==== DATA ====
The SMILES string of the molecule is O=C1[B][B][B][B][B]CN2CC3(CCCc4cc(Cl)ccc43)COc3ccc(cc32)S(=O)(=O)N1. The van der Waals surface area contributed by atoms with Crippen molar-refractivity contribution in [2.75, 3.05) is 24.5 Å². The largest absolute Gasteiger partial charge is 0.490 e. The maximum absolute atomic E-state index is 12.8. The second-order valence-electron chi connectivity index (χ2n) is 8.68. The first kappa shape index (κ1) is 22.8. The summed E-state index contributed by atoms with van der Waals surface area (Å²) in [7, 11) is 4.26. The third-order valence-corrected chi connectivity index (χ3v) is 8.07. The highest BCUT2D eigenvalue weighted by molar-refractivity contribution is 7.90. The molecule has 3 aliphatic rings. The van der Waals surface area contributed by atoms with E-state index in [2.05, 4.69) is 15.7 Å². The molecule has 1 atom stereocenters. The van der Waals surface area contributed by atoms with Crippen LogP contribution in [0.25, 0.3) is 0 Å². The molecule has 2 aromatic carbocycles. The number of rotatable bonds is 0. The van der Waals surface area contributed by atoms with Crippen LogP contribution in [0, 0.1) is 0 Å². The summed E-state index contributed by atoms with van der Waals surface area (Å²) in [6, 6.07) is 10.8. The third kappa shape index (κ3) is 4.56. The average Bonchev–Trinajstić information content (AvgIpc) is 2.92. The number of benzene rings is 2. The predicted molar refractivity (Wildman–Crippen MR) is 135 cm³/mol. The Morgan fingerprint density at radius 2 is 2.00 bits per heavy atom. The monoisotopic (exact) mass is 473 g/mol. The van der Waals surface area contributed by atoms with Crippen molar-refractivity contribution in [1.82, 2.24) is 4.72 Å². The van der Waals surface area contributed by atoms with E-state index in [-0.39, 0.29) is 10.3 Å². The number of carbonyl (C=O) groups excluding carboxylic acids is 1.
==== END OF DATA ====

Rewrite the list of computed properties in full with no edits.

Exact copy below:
The SMILES string of the molecule is O=C1[B][B][B][B][B]CN2CC3(CCCc4cc(Cl)ccc43)COc3ccc(cc32)S(=O)(=O)N1. The van der Waals surface area contributed by atoms with Crippen molar-refractivity contribution in [2.75, 3.05) is 24.5 Å². The largest absolute Gasteiger partial charge is 0.490 e. The maximum absolute atomic E-state index is 12.8. The second-order valence-electron chi connectivity index (χ2n) is 8.68. The first kappa shape index (κ1) is 22.8. The summed E-state index contributed by atoms with van der Waals surface area (Å²) in [7, 11) is 4.26. The third-order valence-corrected chi connectivity index (χ3v) is 8.07. The highest BCUT2D eigenvalue weighted by molar-refractivity contribution is 7.90. The molecule has 3 aliphatic rings. The van der Waals surface area contributed by atoms with E-state index in [2.05, 4.69) is 15.7 Å². The molecule has 1 atom stereocenters. The van der Waals surface area contributed by atoms with Crippen LogP contribution in [0.25, 0.3) is 0 Å². The molecule has 2 aromatic carbocycles. The number of rotatable bonds is 0. The van der Waals surface area contributed by atoms with Crippen LogP contribution in [0, 0.1) is 0 Å². The summed E-state index contributed by atoms with van der Waals surface area (Å²) in [6, 6.07) is 10.8. The third kappa shape index (κ3) is 4.56. The average Bonchev–Trinajstić information content (AvgIpc) is 2.92. The number of benzene rings is 2. The predicted molar refractivity (Wildman–Crippen MR) is 135 cm³/mol. The Morgan fingerprint density at radius 2 is 2.00 bits per heavy atom. The monoisotopic (exact) mass is 473 g/mol. The van der Waals surface area contributed by atoms with Crippen molar-refractivity contribution in [1.82, 2.24) is 4.72 Å². The van der Waals surface area contributed by atoms with E-state index in [-0.39, 0.29) is 10.3 Å². The number of carbonyl (C=O) groups excluding carboxylic acids is 1.